The condition is considered moderate, requiring medication, when there are four to seven episodes per week. Severe, when repeated eight to thirteen times a week, and extreme, fourteen or more in this period.
Association with ADHD
Studies show that almost 80% of people with BED don’t have just that — as if that weren’t enough. “We can classify psychiatric diseases and name them, creating diagnostic criteria, but our brain doesn’t respect this limit”, says Dieckmann. “Those who present with BD often also suffer from mood disorders, such as depression or anxiety, or have other conditions in which there is difficulty controlling impulses, such as attention deficit hyperactivity disorder, ADHD. This association, by the way, is not is rare.”
The reason is simple: The neural circuits and neurotransmitters behind symptoms are shared across these problems. Hence the importance of recognizing everything that is going on. “Or at the time of treatment, if by chance we only look at the food issue or, often, only think about weight loss, we hunt vampires and leave aside Count Dracula”, warns the psychiatrist.
Often, it is necessary to combine medications. Today, there is a specific drug approved for TCA, lisdexamfetamine — an amphetamine molecule linked to an amino acid that would slow its absorption and thus avoid old side effects. “The drug is effective and safe, but some patients do not need to be treated with it or only with it”, says the doctor.
In the brain
It is the brain region of the hypothalamus that controls our desire to eat. However, in the world for which our bodies were designed in ancient times, food consumption would be tailored to the needs of energy and nutrients at any given moment, thanks to information provided by hormones such as insulin, the ghrelin behind hunger and leptin, which triggers satiety.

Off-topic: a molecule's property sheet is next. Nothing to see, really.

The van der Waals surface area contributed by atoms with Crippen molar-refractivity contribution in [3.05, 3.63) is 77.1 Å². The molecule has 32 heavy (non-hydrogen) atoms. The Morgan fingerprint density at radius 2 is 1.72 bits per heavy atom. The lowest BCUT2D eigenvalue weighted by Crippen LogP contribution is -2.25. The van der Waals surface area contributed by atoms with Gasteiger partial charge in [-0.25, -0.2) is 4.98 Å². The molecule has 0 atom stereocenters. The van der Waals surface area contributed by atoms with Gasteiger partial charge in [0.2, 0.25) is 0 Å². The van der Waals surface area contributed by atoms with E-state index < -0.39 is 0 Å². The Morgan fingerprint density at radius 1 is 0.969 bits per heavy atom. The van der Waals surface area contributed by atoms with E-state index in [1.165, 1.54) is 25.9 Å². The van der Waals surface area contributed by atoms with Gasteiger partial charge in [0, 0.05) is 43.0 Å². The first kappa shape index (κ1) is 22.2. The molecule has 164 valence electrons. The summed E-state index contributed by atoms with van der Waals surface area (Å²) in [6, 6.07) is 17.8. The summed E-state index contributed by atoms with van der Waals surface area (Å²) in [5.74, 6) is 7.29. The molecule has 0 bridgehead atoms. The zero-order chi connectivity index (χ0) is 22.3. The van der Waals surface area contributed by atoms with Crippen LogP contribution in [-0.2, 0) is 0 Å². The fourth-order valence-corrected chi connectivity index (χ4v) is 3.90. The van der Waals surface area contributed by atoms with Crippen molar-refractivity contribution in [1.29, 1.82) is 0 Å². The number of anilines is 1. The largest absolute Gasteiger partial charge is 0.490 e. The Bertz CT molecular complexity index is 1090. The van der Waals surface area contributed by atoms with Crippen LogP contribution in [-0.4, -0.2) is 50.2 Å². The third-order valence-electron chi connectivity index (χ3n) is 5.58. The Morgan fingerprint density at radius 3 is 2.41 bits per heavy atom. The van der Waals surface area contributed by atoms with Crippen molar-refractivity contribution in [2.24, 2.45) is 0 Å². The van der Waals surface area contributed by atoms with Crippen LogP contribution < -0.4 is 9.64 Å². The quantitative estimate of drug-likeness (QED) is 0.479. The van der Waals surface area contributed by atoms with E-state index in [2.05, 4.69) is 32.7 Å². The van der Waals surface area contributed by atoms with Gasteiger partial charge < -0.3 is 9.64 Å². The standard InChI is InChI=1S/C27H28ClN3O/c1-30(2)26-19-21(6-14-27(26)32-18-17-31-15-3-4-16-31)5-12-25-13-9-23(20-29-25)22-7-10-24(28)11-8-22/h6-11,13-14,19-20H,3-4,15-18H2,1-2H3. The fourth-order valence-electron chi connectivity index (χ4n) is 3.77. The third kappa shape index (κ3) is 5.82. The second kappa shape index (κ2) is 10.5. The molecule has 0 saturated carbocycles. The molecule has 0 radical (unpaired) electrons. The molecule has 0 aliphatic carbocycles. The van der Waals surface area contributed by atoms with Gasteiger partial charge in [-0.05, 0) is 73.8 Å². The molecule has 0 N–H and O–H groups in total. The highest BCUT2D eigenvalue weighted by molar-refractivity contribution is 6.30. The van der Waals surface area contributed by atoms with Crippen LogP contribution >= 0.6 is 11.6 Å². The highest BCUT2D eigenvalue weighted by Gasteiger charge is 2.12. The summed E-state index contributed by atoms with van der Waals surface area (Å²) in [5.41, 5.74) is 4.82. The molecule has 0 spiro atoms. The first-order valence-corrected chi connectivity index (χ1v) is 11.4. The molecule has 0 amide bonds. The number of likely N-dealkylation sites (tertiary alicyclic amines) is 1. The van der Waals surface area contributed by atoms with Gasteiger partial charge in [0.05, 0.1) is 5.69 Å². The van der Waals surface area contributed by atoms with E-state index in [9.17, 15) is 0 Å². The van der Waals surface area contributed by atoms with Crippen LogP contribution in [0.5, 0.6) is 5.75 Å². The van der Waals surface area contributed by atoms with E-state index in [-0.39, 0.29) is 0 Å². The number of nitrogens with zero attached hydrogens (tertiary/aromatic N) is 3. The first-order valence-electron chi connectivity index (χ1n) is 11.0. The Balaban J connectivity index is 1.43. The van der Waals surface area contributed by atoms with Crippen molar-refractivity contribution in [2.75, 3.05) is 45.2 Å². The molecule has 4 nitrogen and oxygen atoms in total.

The brain, of course, also captures sensory information that is able to activate its reward system, where a neurotransmitter called dopamine reigns. It is the promise of the prize that encourages the head to look for food.
“If I’m in front of a gnocchi, when I smell it or even remember the taste, I start to salivate with desire”, exemplifies Dieckmann. “However, there are regions of my brain that tell me to wait for that reward or else stop eating after an adequate intake, deactivating my impulse to chase more pleasure.”
Among these regions is the prefrontal cortex, just behind our forehead. It is he, specifically, who is also involved in ADHD. “That’s why people with attention deficit hyperactivity disorder can’t delay a reward very long,” says the psychiatrist. “In the evolution of species, it was great to have people like that, who came out of the cave to hunt and who took food to others, even when they were in danger, because they couldn’t bear the idea of waiting a while without satisfying the desire to eat.”
These days, those who feel hungry do not need to hunt. On the contrary, it is easy to find food formulated to increasingly trigger the reward system. But you know that story that the higher the higher the fall?
Dieckmann makes the comparison with the coca leaf, which the Andean peoples chew: “No one gets addicted to it. But the paste made from the leaf releases more dopamine. The powder, rubbed on the mucosa or aspirated, triggers even more dopamine and much more quickly. Then, at the same speed, that neurotransmitter drops, creating in the individual a great need to feel it rise again.”
Where the psychiatrist wants to go: In the brain, everything in nature tends to make dopamine rise slowly and fall slowly, keeping our reward system in a comfort zone.
“Ultra-processed food, however, has a combination that we don’t usually find naturally: a lot of sugar and a lot of fat at the same time”, he notes. In fact, very sweet fruits are not fatty. While an avocado, which has fat, is not as sweet, for example.
“There’s no way to compete: this combo launches dopamine high and compulsion goes with it”, notes the psychiatrist. This is why no one with TCA stuffs themselves with salad. Food as it exists in nature will never put dopamine in a rocket ship.
Alone, of course, ultra-processed does not cause TCA. But its presence doesn’t make life easier for those who suffer from this compulsion, and sometimes they don’t even discuss it with the doctor, swallowing the anguish dry and barely digesting the health problems that the eating disorder can cause them.